Reels: The Clare Jig / Sweet Marie. (trad. arr.).
Flute: Garry Piano: Pádraic.


Airspeed

I had to keep these uptempo. Slower didn't seem to suit. Brid Meaney and my sister Mary brought them back from a German trip about ten years ago. I was struck by the similarity between the first one and the Irish polka "An Galope", though it does have more parts. I don't have access to German folk music collections and so I don't know if the tunes have been annotated for posterity.
German Polkas: Gan ainm (trad. arr.).
Flute: Garry Guitar: John Bass: Paul


Hurricane

When I started the album back in the early '90s, I thought a track of a group of Clare flute players would be interesting, especially if people already knew them as soloists. I was delighted that the lads were willing to oblige, and especially honoured by the presence of veteran Peter O Loughlin who enjoys iconic status within the trad. music fraternity. To give it a natural session feel, I added some pub ambience during the mixing but discarded it later as it wasn't felt to be appropriate and might compromise the music. Paddy Mullins of the Kilfenora often said of his flute that there was enough wind gone through it to make a hurricane. With four flutes going together here, we're well on the way to at least a stiff breeze!
Reels: Eddie Moloney's / The Old Bush / The Sligo Lasses (trad. arr.).
Flutes: Garry, Peter, Kevin, Eamonn Piano: Brian


An Ghaoth Anoir- Listen to Soundbite.

Two nameless tunes in ¾ from our Easterly neighbour, which according to Karen Tweed were possibly written by Tim O Leary and are featured on a recent "Boys of the Lough" album.

Reels: Mazurkas (C. O Leary).
Flute: Garry Guitar: Ciarán Bass: Malachy


Loozin' air

Patsy Moloney, to whom the first reel is attributed, is a flute player from Co. Limerick who spent much of his life in Birmingham. I picked it up in '85 at sessions with English musicians like Kevin Crawford who spent many hours with him. So, having done the full circle, the tune is back in Limerick today. "Loozin air" is a composition by young English accordeonist Gary Connolly who was a regular visitor to Irish music festivals during the '90s. I learned it from fiddler Elaine Conwell at the Sligo all-Ireland fleádh in '90.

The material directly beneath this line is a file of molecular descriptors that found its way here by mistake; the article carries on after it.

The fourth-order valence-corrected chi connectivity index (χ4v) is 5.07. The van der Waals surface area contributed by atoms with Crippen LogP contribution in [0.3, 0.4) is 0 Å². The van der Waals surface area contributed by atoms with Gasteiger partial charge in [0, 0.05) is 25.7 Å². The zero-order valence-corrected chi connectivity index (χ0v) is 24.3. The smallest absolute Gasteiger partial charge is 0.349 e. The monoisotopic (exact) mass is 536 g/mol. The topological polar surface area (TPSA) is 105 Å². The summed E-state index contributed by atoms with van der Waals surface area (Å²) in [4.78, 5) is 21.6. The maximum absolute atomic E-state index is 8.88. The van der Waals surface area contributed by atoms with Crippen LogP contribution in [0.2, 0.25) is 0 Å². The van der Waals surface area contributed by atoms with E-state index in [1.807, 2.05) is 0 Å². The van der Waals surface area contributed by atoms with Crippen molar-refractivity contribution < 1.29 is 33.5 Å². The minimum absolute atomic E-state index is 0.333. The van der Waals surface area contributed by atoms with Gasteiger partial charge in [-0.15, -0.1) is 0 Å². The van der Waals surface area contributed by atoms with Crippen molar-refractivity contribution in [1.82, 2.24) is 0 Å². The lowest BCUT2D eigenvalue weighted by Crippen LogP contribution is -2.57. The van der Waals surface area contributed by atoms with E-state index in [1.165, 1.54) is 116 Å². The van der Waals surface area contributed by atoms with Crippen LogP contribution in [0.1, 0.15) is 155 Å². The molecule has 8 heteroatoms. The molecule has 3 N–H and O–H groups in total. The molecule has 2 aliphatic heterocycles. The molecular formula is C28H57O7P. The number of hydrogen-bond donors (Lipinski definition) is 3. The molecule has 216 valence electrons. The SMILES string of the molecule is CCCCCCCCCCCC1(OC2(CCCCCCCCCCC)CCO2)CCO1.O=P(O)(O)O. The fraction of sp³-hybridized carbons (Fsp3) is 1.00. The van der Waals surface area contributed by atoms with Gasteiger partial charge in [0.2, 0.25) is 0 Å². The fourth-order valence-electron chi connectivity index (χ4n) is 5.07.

Reels:"Patsy Moloney's" (P. Moloney) / "Loozin air".(G. Connolly)
Flute: Garry Guitar: John Bódhrán: Tommy.


L'air du Blond

Parisian flute player Hervé Cantal composed the first of these about fifteen years ago. He's mystified by its popularity over his other tunes. The second of this selection is a collaborative effort by two of my sisters - a bit of diversion to counter insomnia at 4 am. one night. Mind you, after they'd played it once or twice next day, they lost interest and discarded it. It has never been accorded the dignity of a title.
Reels: Hervé's (H. Cantal )/ Gan ainm (S. & M. Shannon)
Flute: Garry Piano: Pádraic Keyboards: Pádraic & Bryan Bódhrán: Junior.


Slow air

This is the song version of what is also an instrumental air, two versions of which are listed in O Neill's 1850 (Nos.83 & 84). My favourite rendition of the song is that by Séamus Begley accompanied by Steve Cooney on the "Meitheal" album. (HBCD 0004).
Reels: "Bruach na Carraige Báine (trad arr.)
Flute: Garry



Seriously 'airy- Listen to Soundbite.

What a voice!
Reels: "The Sally Gardens / "The Humours of Tulla" (trad arr.)



© Garry Shannon 2010